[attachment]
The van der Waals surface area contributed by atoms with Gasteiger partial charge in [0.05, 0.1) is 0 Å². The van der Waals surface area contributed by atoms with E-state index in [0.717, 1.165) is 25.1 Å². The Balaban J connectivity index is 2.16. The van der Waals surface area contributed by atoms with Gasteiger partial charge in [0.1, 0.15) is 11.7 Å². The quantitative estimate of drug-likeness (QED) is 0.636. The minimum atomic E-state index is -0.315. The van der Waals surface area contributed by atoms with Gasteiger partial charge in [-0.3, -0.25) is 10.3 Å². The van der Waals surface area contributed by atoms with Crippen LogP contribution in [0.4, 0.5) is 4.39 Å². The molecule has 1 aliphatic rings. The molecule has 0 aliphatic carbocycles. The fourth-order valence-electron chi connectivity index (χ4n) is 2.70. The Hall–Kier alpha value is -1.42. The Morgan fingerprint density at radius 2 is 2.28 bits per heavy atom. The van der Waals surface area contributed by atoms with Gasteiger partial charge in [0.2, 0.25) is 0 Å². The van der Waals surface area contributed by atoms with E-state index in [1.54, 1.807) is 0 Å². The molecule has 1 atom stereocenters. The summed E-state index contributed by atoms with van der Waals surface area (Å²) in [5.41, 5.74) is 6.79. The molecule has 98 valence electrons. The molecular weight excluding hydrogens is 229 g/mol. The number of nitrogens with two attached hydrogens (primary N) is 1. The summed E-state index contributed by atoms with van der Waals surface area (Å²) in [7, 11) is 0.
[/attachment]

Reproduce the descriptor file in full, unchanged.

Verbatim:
The van der Waals surface area contributed by atoms with Gasteiger partial charge in [0.05, 0.1) is 0 Å². The van der Waals surface area contributed by atoms with E-state index in [0.717, 1.165) is 25.1 Å². The Balaban J connectivity index is 2.16. The van der Waals surface area contributed by atoms with Gasteiger partial charge in [0.1, 0.15) is 11.7 Å². The quantitative estimate of drug-likeness (QED) is 0.636. The minimum atomic E-state index is -0.315. The van der Waals surface area contributed by atoms with Gasteiger partial charge in [-0.3, -0.25) is 10.3 Å². The van der Waals surface area contributed by atoms with Crippen LogP contribution in [0.4, 0.5) is 4.39 Å². The molecule has 1 aliphatic rings. The molecule has 0 aliphatic carbocycles. The fourth-order valence-electron chi connectivity index (χ4n) is 2.70. The Hall–Kier alpha value is -1.42. The Morgan fingerprint density at radius 2 is 2.28 bits per heavy atom. The van der Waals surface area contributed by atoms with Gasteiger partial charge in [0.2, 0.25) is 0 Å². The van der Waals surface area contributed by atoms with E-state index in [1.54, 1.807) is 0 Å². The molecule has 1 atom stereocenters. The summed E-state index contributed by atoms with van der Waals surface area (Å²) in [5.41, 5.74) is 6.79. The molecule has 98 valence electrons. The molecular weight excluding hydrogens is 229 g/mol. The number of nitrogens with two attached hydrogens (primary N) is 1. The summed E-state index contributed by atoms with van der Waals surface area (Å²) in [7, 11) is 0.